Sometime today, random Zwave devices just stopped responding at all. There is nothing in the log file. I rebooted the hub and still there are several devices I can't access. Examples are a couple GE Zwave wall switches, an Aoetec Siren 6, and a ceiling fan. Another example is one Ikea Tradfri plug works great plugged into a lamp. Another lamp just like it with a plug just like it I can't access. I have rebooted the hub more than once. I haven't made any home automation changes in probably six months. This is the first time something hasn't worked. No way to debug this. Ideas?
So the issue with both zwave and zigbee devices?
You might wish to try a complete power down, wait for 30 seconds and then power up. Do the power down after a shutdown from the GUI. And disconnect power from the wall adapter side.
If that doesn’t help, try a soft reset and restore.
Only Z-wave devices and then only a half dozen or so Z-wave devices. The power down from the GUI and power back up did not restore the broken devices. How can a perfectly running system for the last year suddenly do this? Is Z-wave network corrupted?
What about your IKEA Tradfri devices?
Just to be clear, did you remove power (for at least 30 seconds) after shutting the hub down?
Yes, I did. No effect. I would say that maybe 8 Z-wave devices out of maybe 60 are not responding. All my Zigbee and Philips Hue devices through the Philips Hue hub have no issues at all. My Aoetec Siren 6 just displays a bright white light that can't be turned off and its siren and chime are inoperable.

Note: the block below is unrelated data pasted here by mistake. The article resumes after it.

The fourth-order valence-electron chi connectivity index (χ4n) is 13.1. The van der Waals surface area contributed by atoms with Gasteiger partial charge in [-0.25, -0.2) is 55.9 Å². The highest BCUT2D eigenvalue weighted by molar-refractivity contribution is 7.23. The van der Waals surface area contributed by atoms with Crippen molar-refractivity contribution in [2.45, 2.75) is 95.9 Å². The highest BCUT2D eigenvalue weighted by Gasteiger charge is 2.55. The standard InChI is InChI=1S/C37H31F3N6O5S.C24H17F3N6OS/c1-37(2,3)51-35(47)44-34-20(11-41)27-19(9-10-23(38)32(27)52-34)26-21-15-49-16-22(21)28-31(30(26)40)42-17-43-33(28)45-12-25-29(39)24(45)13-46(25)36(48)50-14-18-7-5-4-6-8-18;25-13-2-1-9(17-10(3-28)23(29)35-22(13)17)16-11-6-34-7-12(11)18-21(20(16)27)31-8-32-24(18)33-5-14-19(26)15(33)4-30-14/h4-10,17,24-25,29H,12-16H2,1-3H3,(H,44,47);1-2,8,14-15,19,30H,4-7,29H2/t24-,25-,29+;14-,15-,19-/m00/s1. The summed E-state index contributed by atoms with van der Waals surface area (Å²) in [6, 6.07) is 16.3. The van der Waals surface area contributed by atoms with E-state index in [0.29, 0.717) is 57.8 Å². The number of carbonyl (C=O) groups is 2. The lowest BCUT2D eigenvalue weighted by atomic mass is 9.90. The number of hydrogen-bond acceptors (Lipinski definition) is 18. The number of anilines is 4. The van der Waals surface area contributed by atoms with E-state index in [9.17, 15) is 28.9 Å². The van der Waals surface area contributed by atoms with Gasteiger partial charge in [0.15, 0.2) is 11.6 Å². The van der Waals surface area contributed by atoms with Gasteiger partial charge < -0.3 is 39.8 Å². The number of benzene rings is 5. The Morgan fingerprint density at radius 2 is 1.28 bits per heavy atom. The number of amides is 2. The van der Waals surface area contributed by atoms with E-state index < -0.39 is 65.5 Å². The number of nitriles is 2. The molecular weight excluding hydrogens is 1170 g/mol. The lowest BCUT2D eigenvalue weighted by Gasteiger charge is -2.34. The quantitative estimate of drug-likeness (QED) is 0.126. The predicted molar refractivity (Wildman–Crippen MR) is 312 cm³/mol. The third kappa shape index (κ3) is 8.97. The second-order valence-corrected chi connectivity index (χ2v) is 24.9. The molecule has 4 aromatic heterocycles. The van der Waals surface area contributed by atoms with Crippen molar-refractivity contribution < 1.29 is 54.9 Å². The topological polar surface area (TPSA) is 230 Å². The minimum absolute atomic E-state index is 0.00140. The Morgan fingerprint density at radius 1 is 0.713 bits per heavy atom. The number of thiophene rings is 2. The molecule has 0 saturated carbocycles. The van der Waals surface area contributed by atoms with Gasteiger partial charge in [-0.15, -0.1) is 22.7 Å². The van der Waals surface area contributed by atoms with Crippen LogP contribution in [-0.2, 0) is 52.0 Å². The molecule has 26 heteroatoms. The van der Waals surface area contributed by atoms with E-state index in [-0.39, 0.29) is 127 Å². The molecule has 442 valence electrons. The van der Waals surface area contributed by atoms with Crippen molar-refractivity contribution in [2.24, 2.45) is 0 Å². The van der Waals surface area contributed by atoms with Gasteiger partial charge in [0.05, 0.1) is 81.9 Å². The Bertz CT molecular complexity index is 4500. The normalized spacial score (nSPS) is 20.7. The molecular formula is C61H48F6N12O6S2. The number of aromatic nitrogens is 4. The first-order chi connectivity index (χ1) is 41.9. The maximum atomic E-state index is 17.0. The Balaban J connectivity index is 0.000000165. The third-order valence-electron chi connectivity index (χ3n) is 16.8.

The Ikea plugs are Zigbee, aren't they?
If your issue is really just with zwave devices it might make sense to take a look at your zwave details page. That can help isolate an issue.
After looking everywhere and doing the soft reset and restore, nothing fixed the issue. I have mostly Zwave switches that are out, a Zooz relay, and a siren. Each of these devices have links to at least 5 apps, so I was not really interested in deleting them and readding.
I haven't found an easy way around this issue. I wonder if this might be a good time to dump the hubitat and go to home assistant. There was no changes and no reason for the breakage and I have neither the energy or patience to constantly fix things that should not break to begin with. Does anyone have any parting ideas how to fix this before I move on?
Did you ever take a look at your zwave details page and check for ghosts?
@brad5 My Z-wave details page lists nothing in the "route" column for the devices that are not working. The total count of Z-wave devices not communicating is 15. I have 16 Z-wave devices that are still functioning. It appears that toward one side of the house in particular are where the failure has occurred. I have made no changes in any home automation devices at all in over 9 months. All Zigbee devices and philips hue devices have no failures at all.
Possibly a Z-Wave repeater in the mesh (one key to connectivity of the side of your house having issues) needs to be rebooted (or has failed outright)?
The controllers in these things are supposed to have imbedded watchdog timers to detect hangs and auto reboot, but aren't infallible. Maybe try cycling the mains power to each of them in succession will find one that needs to be restarted.